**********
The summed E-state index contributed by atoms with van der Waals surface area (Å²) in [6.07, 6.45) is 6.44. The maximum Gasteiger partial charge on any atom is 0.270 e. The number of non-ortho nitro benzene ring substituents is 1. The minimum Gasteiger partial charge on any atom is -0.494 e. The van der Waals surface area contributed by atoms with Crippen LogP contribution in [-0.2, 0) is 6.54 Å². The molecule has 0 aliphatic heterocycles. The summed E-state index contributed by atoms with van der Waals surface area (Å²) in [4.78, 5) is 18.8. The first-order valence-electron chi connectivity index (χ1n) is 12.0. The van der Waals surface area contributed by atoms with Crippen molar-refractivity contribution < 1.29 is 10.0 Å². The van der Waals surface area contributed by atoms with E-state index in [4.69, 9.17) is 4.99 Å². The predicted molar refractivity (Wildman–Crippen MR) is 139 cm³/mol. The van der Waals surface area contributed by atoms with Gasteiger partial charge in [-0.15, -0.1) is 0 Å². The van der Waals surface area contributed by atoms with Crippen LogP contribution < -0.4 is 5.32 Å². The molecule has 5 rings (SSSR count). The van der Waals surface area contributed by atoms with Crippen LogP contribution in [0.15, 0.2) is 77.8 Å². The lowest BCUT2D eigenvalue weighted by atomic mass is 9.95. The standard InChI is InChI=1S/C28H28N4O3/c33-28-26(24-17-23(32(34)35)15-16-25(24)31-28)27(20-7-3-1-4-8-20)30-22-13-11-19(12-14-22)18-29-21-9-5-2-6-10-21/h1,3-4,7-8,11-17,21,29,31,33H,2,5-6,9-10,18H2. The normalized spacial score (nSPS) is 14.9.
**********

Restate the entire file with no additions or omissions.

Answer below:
The summed E-state index contributed by atoms with van der Waals surface area (Å²) in [6.07, 6.45) is 6.44. The maximum Gasteiger partial charge on any atom is 0.270 e. The number of non-ortho nitro benzene ring substituents is 1. The minimum Gasteiger partial charge on any atom is -0.494 e. The van der Waals surface area contributed by atoms with Crippen LogP contribution in [-0.2, 0) is 6.54 Å². The molecule has 0 aliphatic heterocycles. The summed E-state index contributed by atoms with van der Waals surface area (Å²) in [4.78, 5) is 18.8. The first-order valence-electron chi connectivity index (χ1n) is 12.0. The van der Waals surface area contributed by atoms with Crippen molar-refractivity contribution < 1.29 is 10.0 Å². The van der Waals surface area contributed by atoms with E-state index in [4.69, 9.17) is 4.99 Å². The predicted molar refractivity (Wildman–Crippen MR) is 139 cm³/mol. The van der Waals surface area contributed by atoms with Gasteiger partial charge in [-0.15, -0.1) is 0 Å². The van der Waals surface area contributed by atoms with Crippen LogP contribution < -0.4 is 5.32 Å². The molecule has 5 rings (SSSR count). The van der Waals surface area contributed by atoms with Crippen LogP contribution in [0.15, 0.2) is 77.8 Å². The lowest BCUT2D eigenvalue weighted by atomic mass is 9.95. The standard InChI is InChI=1S/C28H28N4O3/c33-28-26(24-17-23(32(34)35)15-16-25(24)31-28)27(20-7-3-1-4-8-20)30-22-13-11-19(12-14-22)18-29-21-9-5-2-6-10-21/h1,3-4,7-8,11-17,21,29,31,33H,2,5-6,9-10,18H2. The normalized spacial score (nSPS) is 14.9.